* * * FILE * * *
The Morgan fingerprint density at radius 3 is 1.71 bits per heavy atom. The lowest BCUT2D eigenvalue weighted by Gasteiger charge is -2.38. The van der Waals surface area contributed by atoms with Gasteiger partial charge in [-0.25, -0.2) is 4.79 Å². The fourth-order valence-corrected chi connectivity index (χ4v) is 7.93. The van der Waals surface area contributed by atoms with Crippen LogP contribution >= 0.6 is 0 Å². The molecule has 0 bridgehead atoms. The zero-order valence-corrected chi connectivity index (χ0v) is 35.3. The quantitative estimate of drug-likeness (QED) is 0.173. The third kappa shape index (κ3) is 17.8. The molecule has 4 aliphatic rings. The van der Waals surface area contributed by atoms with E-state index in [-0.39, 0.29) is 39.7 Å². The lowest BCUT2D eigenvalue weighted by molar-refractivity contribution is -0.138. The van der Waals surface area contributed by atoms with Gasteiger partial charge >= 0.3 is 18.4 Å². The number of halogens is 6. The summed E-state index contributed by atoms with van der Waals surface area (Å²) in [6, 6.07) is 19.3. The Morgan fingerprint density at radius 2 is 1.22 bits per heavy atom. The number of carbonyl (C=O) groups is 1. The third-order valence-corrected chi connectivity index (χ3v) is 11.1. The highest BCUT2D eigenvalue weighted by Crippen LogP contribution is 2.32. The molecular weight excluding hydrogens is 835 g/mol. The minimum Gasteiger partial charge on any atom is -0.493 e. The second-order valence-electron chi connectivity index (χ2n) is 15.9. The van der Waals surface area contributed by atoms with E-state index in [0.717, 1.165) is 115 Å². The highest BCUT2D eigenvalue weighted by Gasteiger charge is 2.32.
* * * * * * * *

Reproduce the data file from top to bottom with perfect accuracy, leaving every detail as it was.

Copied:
The Morgan fingerprint density at radius 3 is 1.71 bits per heavy atom. The lowest BCUT2D eigenvalue weighted by Gasteiger charge is -2.38. The van der Waals surface area contributed by atoms with Gasteiger partial charge in [-0.25, -0.2) is 4.79 Å². The fourth-order valence-corrected chi connectivity index (χ4v) is 7.93. The van der Waals surface area contributed by atoms with Crippen LogP contribution >= 0.6 is 0 Å². The molecule has 0 bridgehead atoms. The zero-order valence-corrected chi connectivity index (χ0v) is 35.3. The quantitative estimate of drug-likeness (QED) is 0.173. The third kappa shape index (κ3) is 17.8. The molecule has 4 aliphatic rings. The van der Waals surface area contributed by atoms with E-state index in [-0.39, 0.29) is 39.7 Å². The lowest BCUT2D eigenvalue weighted by molar-refractivity contribution is -0.138. The van der Waals surface area contributed by atoms with Gasteiger partial charge >= 0.3 is 18.4 Å². The number of halogens is 6. The summed E-state index contributed by atoms with van der Waals surface area (Å²) in [6, 6.07) is 19.3. The Morgan fingerprint density at radius 2 is 1.22 bits per heavy atom. The number of carbonyl (C=O) groups is 1. The third-order valence-corrected chi connectivity index (χ3v) is 11.1. The highest BCUT2D eigenvalue weighted by Crippen LogP contribution is 2.32. The molecular weight excluding hydrogens is 835 g/mol. The minimum Gasteiger partial charge on any atom is -0.493 e. The second-order valence-electron chi connectivity index (χ2n) is 15.9. The van der Waals surface area contributed by atoms with E-state index in [0.717, 1.165) is 115 Å². The highest BCUT2D eigenvalue weighted by Gasteiger charge is 2.32.